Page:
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A recent decision in the Court of Appeal has thrown up another judgement relating to the status of workers in what is sometimes known as the ‘gig’ economy.


Mr Smith had signed a ‘self-employed operative’ agreement with Pimlico Plumbers (PP) in 2009, which contained detailed provisions relating to the performance of the services by Mr Smith. It provided that he would comply with all reasonable rules and policies of the company, including those contained in the company manual. The manual set out a requirement to work a normal week of 40 hours. Mr Smith was required to wear a PP uniform and had to drive a van leased from PP, although he provided his own tools and professional indemnity insurance. 

In the case, there were a number of factors that suggested that Mr Smith was neither an employee nor a worker (and was in fact a self-employed contractor):

  • His written agreement with PP described him as a “self-employed operative”.
  • There was no guarantee that PP would provide him with a particular amount of work.
  • He could choose which jobs he picked up, and the times at which he worked.
  • He provided his own tools and equipment.
  • He dealt with his own tax and national insurance (and was not subject to PAYE).

On the other hand, there were also factors that suggested a closer relationship between Mr Smith and PP:

  • He was required to wear PP’s uniform, which had its logo on it.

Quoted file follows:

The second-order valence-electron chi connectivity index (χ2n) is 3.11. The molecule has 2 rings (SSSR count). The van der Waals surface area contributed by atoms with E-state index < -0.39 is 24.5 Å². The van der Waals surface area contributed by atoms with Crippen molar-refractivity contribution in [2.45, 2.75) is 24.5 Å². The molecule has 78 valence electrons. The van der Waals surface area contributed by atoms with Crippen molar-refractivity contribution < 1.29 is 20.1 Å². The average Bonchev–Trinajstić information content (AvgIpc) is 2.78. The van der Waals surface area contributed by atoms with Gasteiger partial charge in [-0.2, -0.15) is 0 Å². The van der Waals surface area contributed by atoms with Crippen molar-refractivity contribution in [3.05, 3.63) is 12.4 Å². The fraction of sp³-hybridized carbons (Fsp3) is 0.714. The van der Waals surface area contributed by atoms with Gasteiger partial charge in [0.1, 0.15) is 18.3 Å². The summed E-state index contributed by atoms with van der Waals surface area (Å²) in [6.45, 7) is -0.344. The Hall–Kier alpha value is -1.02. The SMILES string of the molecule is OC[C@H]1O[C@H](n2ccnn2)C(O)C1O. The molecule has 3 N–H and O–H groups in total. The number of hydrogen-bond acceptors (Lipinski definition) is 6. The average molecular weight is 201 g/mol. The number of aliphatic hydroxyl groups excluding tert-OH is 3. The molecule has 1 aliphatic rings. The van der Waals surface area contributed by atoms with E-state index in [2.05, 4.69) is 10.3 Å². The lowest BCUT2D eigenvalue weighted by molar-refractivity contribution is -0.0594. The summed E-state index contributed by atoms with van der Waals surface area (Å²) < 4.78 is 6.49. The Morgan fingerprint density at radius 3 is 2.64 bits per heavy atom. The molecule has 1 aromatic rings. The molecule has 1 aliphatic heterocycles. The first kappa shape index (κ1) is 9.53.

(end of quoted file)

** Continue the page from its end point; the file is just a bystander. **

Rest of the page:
• He had to use a van leased from PP.
  • His agreement with PP obliged him to work a minimum number of weekly hours.

One area of particular interest in the Judgement was the way in which the concept of substitution and personal performance of the duties was addressed. The Court of Appeal held that in this case there was no right of substitution and Mr Smith was obliged to provide the services personally.

For those interested in the detail, a copy of the Court of Appeal judgement can be found here:

Learning points for employers:

  1. As this was a Court of Appeal decision its findings are binding on other similar cases – unless Pimlico Plumbers take the matter to the Supreme Court. If unsuccessful there they have the possibility of taking the case to the European Court of Justice – if the UK is still a member by that stage.
  2. Just because both parties agree that the individual is self-employed, this is not binding. It is the facts of the case that matter, not the name given to it.
  3. The right of substitution is a key issue in determining if someone is a worker or self-employed. If there is a right to substitute it must be a ‘real’ right, not just one that’s inserted into the contract. I suspect the Courts will look carefully at whether this right has been acted upon and whether there is a truly unfettered right of substitution.

Why does it all matter?

The risks from the employer’s perspective of getting the individuals’ employment status wrong include potential liability for tax and NI for the worker and claims from the worker for paid holidays, sick pay and protection from discrimination. Perhaps the worst aspect is the uncertainty that this brings for business planning.

The future

Recent Court judgements in cases involving UBER, Deliveroo and City Sprint Couriers all suggest that employment status is a growing issue with the tendency for individuals to be classified as workers as opposed to being self-employed. Of course from a Government perspective this may be seen as advantageous as it will result in increased tax and NI revenues. The Government has also commissioned a report into modern work practices which is looking at issues such as these. Now is the time for employers to review their strategy regarding employment status and consider if they have the most appropriate business model and contractual arrangements for the future.

If you want more information on employment status please call 01254 800930

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